Clemency Burtonhill

Politics regained?

Politics regained?
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Joe Klein, the legendary American journalist and author of Primary Colors was in town last night to talk about the US election. TimeWarner threw a champagne-soaked gathering with the great and the good at Soho Hotel, and a very lively panel discussion – with Jim Naughtie, Bronwen Maddox and Trevor Phillips – ensued. Unsurprisingly, the consensus was that, with twelve months to go, the presidential race is still wide open. While the Republicans are practising ‘Cinderella’ politics, quipped Klein, squeezing right-wing religious policies into glass slippers, the Democrats are more like ‘Goldilocks’: ‘too much heat’ on John Edwards, the ‘coolest’ candidate he’s ever written about in Barack Obama, and Hillary, of course, somewhere in the middle.

The indomitable Mrs Clinton was perhaps inevitably the focus for much of the debate. She has run a far more impressive campaign than Klein expected, apparently, being unexpectedly ‘courageous’ about sticky issues such as universal health insurance and alternative energy sources. True, her foreign policy announcements have been ‘opaque’, but, he conceded, she is more expert on military matters than any other candidate on either side, excepting perhaps Republican hopeful John McCain. Klein jokes, in fact, that a very high-profile Republican general he interviewed recently said that for all he disagrees with Clinton’s politics, ‘she would make a hell of a Commander-in-Chief’. No doubt. She exudes, as we all know, a cool professionalism, a seriousness and confidence that will appeal to a public ‘who know things are in a mess and want to get things sorted out’. (The ‘mess’ he refers to includes such ‘aspects of middle-classdom’ as rising petrol prices, the spiralling costs of sending your kids to college, problems with health insurance – ‘everyone’, he said, ‘is vulnerable’.)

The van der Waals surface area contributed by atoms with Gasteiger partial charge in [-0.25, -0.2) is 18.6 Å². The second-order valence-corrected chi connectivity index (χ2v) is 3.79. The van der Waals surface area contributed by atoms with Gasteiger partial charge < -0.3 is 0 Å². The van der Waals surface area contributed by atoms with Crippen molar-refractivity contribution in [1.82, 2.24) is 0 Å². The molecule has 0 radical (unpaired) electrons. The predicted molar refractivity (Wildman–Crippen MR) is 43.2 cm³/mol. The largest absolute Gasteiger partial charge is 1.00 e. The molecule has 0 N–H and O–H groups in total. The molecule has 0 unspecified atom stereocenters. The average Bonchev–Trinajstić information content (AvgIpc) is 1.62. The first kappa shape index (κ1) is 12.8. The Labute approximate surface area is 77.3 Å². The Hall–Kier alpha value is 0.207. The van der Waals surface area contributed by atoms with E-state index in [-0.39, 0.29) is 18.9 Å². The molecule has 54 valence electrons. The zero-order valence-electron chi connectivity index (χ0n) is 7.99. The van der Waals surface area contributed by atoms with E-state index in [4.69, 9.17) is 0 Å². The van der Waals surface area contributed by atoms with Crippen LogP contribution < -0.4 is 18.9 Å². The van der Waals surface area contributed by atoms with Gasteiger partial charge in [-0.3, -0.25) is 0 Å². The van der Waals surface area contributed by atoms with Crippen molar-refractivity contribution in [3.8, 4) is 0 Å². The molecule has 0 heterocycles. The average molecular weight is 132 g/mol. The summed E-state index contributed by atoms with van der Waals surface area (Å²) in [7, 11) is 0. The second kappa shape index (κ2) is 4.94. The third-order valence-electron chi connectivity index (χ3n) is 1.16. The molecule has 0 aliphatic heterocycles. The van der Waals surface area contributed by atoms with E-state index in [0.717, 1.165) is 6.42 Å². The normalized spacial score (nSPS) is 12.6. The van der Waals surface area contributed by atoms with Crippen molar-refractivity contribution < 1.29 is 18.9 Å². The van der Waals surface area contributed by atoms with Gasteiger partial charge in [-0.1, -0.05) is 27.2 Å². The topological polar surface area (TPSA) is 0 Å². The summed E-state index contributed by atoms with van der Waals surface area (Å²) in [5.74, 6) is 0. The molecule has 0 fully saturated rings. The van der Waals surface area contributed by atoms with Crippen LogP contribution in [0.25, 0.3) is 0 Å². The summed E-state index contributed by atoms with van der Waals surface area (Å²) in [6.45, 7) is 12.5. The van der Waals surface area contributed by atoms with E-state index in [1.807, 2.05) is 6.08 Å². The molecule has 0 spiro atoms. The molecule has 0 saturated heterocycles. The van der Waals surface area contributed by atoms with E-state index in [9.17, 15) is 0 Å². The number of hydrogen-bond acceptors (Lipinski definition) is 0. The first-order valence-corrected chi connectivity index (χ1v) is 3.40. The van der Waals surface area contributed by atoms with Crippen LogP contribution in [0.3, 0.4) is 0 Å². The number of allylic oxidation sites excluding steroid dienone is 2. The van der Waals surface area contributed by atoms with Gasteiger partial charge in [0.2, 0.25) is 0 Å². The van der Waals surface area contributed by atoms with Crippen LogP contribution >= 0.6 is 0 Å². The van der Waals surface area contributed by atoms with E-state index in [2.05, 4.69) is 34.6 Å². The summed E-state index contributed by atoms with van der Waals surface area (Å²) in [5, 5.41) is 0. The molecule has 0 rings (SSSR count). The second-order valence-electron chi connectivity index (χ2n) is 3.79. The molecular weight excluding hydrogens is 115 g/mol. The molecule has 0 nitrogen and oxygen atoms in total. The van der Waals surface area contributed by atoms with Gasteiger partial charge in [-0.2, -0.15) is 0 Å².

But despite her evident strengths and prowess, Clinton, in Klein’s mind, still has a long way to go. Yes, said Klein, she may be well ahead in all-important Iowa, but we all know ‘those voters can’t be trusted’. (Iowans, he told us, are ‘very strange’ and ‘don’t make their minds up until the last minute’.) Even on the military stuff, she has started to expose a weakness, Klein feels, by making ‘overtly foolish’ political moves such as voting against continued funding for the operation in Iraq (which runs counter to what she personally believes). Moreover, he reminded us, the President is someone the American people feel they have to ‘live’ with, day-in, day-out. Someone they have to let in to their living rooms, via their television screens, every day. There is a ‘visceral’ decision that voters will make on polling day, and Clinton, Klein predicts, has much to overcome in this regard. Not only is she a woman – and America still unquestionably a ‘macho’ society – but many dread the prospect of the Clinton Circus coming to town again, with all its attendant ‘partisan craziness’. Furthermore, if she wins it will mark twenty years of somebody called Bush or somebody called Clinton running the country. Perhaps, he muses, 2008 will be the moment when the American people will break the long cycle of passing the presidential prize ‘back and forth between two prohibitively weird families’. But who knows.

Will this election, the one Joe Klein hopes will herald a return to proper politics, ultimately turn on the answers to the big questions, or will it turn on personalities? What was clear from last night’s discussion was that even some of the brightest brains in the business can’t answer this one quite yet.